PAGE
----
About the Art and Artifacts Division

The Art and Artifacts Division collects, documents, preserves, and interprets art and artifacts by and about peoples of African heritage throughout the world. Fine and applied art and material culture objects from the seventeenth century to the present are collected, with emphasis on the visual arts of the twentieth century in the United States and Africa. The Division collects art and artifacts encompassing four broad areas: traditional African art; painting and sculpture; works on paper (drawings, prints, illustrations, posters, and reproductions); and textiles and artifacts.

Traditional masks, bronze adornment items, statuary, instruments, utilitarian objects, and weaponry form the core of the African art holdings. These objects document aesthetic and ethnographic dimensions of traditional African societies and African cultures in South America.

The collection of painting and sculpture surveys the history of art by African American artists from the late nineteenth century to the present. The majority of works in this category represent the Harlem Renaissance, the Works Progress Administration (WPA), the post-World War II era, and the Black Arts Movement of the 1960s and 1970s. Urban genre themes and depiction of African American life dominate the work from this period. Other subjects include landscapes, portraiture, and religion. There are also non-figurative and abstract works and assemblages from the 1950s forward.

Posters and reproductions comprise the largest group in the category of works on paper. There are well over 4,000 posters in the collection documenting political, social, and cultural activities and events. Also included are nineteenth century lithographs and engravings depicting people of African descent in Africa and the diaspora as portrayed by artists from Europe and throughout the Western hemisphere. Original fine art prints and drawings depict social themes and concerns of the WPA and Civil Rights eras. Contemporary works represent a plethora of styles and themes.

The collection of artifacts includes a wide range of two- and three-dimensional objects, such as slave shackles, medallions, commemorative coins, currencies, stamps, and buttons depicting civil rights themes and political campaigns, slogans, and organizations. Textile holdings include quilts, uniforms, African women's fashion, strip weaving, tie-dyed, and commemorative cloth and appliques.

Collection Strengths

The Art and Artifacts Collection is one of the most comprehensive of its kind in a major public research institution. Especially strong are the holdings of African American painting and sculpture of the Harlem Renaissance, the WPA and the Black Arts Movement periods. There are also strong holdings of masks, statuary, instruments, and utilitarian objects contained in the Blondiau Theater-Arts and the Harold and Florence Rome collections. These collections contain old and rare items from Ghana and Democratic Republic of the Congo. African weaponry and bronze adornment items from Nigeria, Gabon, Cameroon, Burkina Faso, Mali, Morocco, and Ivory Coast are contained in the Eric DeKolb and Arnold and Joanne Syrop collections. The objects contained in the Melville and Frances Herskovits collection provide extensive ethnographic documentation from Surinam, South America, and several West African regions. The materials in the Herskovits collection are supported by field notes and photographic archives in other divisions. In the category of artifacts, the Middleton A. "Spike" Harris collection represents one of the more important collections of anti-slavery medallions.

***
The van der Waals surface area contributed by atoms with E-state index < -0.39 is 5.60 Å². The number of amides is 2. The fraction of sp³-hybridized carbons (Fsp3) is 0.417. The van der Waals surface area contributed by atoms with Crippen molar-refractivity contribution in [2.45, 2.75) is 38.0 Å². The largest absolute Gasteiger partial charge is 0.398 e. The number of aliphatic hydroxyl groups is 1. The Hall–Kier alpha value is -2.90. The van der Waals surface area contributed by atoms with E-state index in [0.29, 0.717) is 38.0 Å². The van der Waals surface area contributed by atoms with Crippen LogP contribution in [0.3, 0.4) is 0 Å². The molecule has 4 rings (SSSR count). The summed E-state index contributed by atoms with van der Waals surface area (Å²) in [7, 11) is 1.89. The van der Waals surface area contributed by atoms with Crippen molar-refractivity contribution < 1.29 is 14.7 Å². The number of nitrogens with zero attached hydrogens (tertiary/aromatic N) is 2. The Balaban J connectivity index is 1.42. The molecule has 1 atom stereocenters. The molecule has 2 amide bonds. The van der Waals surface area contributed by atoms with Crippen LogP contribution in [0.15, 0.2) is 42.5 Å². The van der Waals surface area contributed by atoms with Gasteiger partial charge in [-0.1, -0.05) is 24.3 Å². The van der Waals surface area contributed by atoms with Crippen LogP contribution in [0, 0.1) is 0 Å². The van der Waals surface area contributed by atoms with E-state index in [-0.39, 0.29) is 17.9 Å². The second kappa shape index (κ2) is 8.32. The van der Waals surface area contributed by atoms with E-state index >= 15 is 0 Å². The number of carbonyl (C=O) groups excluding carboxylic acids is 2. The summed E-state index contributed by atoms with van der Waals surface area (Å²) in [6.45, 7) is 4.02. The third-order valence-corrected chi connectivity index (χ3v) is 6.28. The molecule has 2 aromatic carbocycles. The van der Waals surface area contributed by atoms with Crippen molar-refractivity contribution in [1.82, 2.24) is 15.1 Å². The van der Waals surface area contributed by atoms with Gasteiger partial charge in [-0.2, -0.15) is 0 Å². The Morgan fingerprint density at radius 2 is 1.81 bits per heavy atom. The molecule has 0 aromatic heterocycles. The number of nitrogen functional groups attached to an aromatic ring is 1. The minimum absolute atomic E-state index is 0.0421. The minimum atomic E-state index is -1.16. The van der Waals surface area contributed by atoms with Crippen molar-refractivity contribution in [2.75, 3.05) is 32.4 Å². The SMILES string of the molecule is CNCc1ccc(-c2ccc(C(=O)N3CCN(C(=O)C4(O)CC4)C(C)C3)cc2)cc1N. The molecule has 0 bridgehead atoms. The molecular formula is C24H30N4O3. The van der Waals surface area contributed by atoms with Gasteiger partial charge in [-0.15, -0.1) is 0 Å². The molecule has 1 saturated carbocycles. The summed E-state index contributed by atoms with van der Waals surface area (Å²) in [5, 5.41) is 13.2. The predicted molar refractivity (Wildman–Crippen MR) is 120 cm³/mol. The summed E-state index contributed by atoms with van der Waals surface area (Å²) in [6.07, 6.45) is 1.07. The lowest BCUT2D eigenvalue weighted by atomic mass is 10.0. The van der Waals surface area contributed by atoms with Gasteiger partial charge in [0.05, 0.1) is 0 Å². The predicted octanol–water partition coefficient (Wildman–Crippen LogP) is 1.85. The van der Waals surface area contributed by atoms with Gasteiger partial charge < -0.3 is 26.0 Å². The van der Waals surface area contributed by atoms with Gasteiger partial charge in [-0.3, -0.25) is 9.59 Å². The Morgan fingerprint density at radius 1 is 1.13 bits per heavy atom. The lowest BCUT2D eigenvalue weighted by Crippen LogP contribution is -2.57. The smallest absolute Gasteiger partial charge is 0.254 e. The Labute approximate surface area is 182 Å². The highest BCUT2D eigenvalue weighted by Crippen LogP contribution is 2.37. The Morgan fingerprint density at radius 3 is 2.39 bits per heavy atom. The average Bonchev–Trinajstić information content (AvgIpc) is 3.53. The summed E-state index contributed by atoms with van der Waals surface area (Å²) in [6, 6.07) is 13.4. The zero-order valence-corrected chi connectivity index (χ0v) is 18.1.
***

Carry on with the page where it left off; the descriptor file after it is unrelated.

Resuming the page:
Within the category of works on paper the collection of anti-apartheid posters is an important primary source for documenting international sentiment for racial equality and human rights in southern Africa. The CEBA (Communications Excellence to Black Audiences) Collection is also one of the most significant holdings of contemporary visual resource materials portraying African Americans in national advertising campaigns since the late 1970s.

Accessing the Collections

The Schomburg Center's art and artifacts collections are being cataloged in The New York Public Library's online public access catalog; data for cataloged holdings are also accessible through the VIM file of the Research Libraries Information Network (RLIN) via the Internet, and the Online Computer Library Center (OCLC). In addition, the staff makes use of extensive accession records in providing reference and public service.

Special Features

The Art and Artifacts Division maintains a vertical file on artists whose works are in the collection; additionally, a limited number of slides and photographs of collection objects is maintained for quick reference and publication purposes.

Rules for Use of the Collection

Registration is required for consultation of materials in the Art and Artifacts Division, which will take place at the time of the first visit:

  • Applicant shall be required to show valid identification (e.g., driver's license, student or employee identification, passport).
  • Applicant must fill out a written registration form and provide name and address, institutional affiliation, and nature of project.

Final determination regarding access to materials is the responsibility of the staff of the individual special collection, in consultation with the researcher, and the rules of the division.

Reading Room requires that coats, briefcases, parcels, packages, bags, and umbrellas be checked in the first-floor Check Room. Materials needed to conduct research may be brought to the division. Lockers are provided to secure personal materials once collection materials are requested.

Access to collections in the Art and Artifacts Division is by appointment only. Call (212) 491-2241, Tuesday-Friday, 10:00 am–4:45 pm.